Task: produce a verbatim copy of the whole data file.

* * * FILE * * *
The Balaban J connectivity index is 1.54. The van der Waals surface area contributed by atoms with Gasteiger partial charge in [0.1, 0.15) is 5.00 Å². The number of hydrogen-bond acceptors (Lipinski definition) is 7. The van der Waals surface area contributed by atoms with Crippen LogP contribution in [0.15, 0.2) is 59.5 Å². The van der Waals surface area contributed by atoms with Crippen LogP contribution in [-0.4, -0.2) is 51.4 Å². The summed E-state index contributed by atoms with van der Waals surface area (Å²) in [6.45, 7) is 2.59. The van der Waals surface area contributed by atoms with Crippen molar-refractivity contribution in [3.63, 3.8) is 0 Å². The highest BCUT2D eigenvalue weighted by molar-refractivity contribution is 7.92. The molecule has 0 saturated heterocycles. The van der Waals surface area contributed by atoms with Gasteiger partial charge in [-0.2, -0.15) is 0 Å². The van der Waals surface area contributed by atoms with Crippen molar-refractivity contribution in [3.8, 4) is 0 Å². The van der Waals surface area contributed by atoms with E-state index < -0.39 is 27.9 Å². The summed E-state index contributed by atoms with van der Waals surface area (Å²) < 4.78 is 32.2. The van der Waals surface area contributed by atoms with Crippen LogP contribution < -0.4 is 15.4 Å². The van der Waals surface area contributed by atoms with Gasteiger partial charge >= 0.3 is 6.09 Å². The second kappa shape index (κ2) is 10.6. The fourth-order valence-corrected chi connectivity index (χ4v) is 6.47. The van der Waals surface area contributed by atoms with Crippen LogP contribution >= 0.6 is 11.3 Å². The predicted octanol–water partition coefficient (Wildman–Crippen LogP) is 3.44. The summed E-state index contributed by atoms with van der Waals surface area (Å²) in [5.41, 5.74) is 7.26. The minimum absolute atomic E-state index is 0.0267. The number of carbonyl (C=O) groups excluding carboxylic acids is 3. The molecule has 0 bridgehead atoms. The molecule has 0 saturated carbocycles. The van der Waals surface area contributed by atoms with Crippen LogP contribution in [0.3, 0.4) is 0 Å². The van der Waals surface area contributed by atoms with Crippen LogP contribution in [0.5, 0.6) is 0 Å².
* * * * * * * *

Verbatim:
The Balaban J connectivity index is 1.54. The van der Waals surface area contributed by atoms with Gasteiger partial charge in [0.1, 0.15) is 5.00 Å². The number of hydrogen-bond acceptors (Lipinski definition) is 7. The van der Waals surface area contributed by atoms with Crippen LogP contribution in [0.15, 0.2) is 59.5 Å². The van der Waals surface area contributed by atoms with Crippen LogP contribution in [-0.4, -0.2) is 51.4 Å². The summed E-state index contributed by atoms with van der Waals surface area (Å²) in [6.45, 7) is 2.59. The van der Waals surface area contributed by atoms with Crippen molar-refractivity contribution in [3.63, 3.8) is 0 Å². The highest BCUT2D eigenvalue weighted by molar-refractivity contribution is 7.92. The molecule has 0 saturated heterocycles. The van der Waals surface area contributed by atoms with Gasteiger partial charge in [-0.2, -0.15) is 0 Å². The van der Waals surface area contributed by atoms with Crippen molar-refractivity contribution in [3.8, 4) is 0 Å². The van der Waals surface area contributed by atoms with E-state index < -0.39 is 27.9 Å². The summed E-state index contributed by atoms with van der Waals surface area (Å²) < 4.78 is 32.2. The van der Waals surface area contributed by atoms with Crippen LogP contribution < -0.4 is 15.4 Å². The van der Waals surface area contributed by atoms with Gasteiger partial charge >= 0.3 is 6.09 Å². The second kappa shape index (κ2) is 10.6. The fourth-order valence-corrected chi connectivity index (χ4v) is 6.47. The van der Waals surface area contributed by atoms with Crippen LogP contribution >= 0.6 is 11.3 Å². The predicted octanol–water partition coefficient (Wildman–Crippen LogP) is 3.44. The summed E-state index contributed by atoms with van der Waals surface area (Å²) in [5.41, 5.74) is 7.26. The minimum absolute atomic E-state index is 0.0267. The number of carbonyl (C=O) groups excluding carboxylic acids is 3. The molecule has 0 bridgehead atoms. The molecule has 0 saturated carbocycles. The van der Waals surface area contributed by atoms with Crippen LogP contribution in [0.3, 0.4) is 0 Å². The van der Waals surface area contributed by atoms with Crippen LogP contribution in [0.5, 0.6) is 0 Å².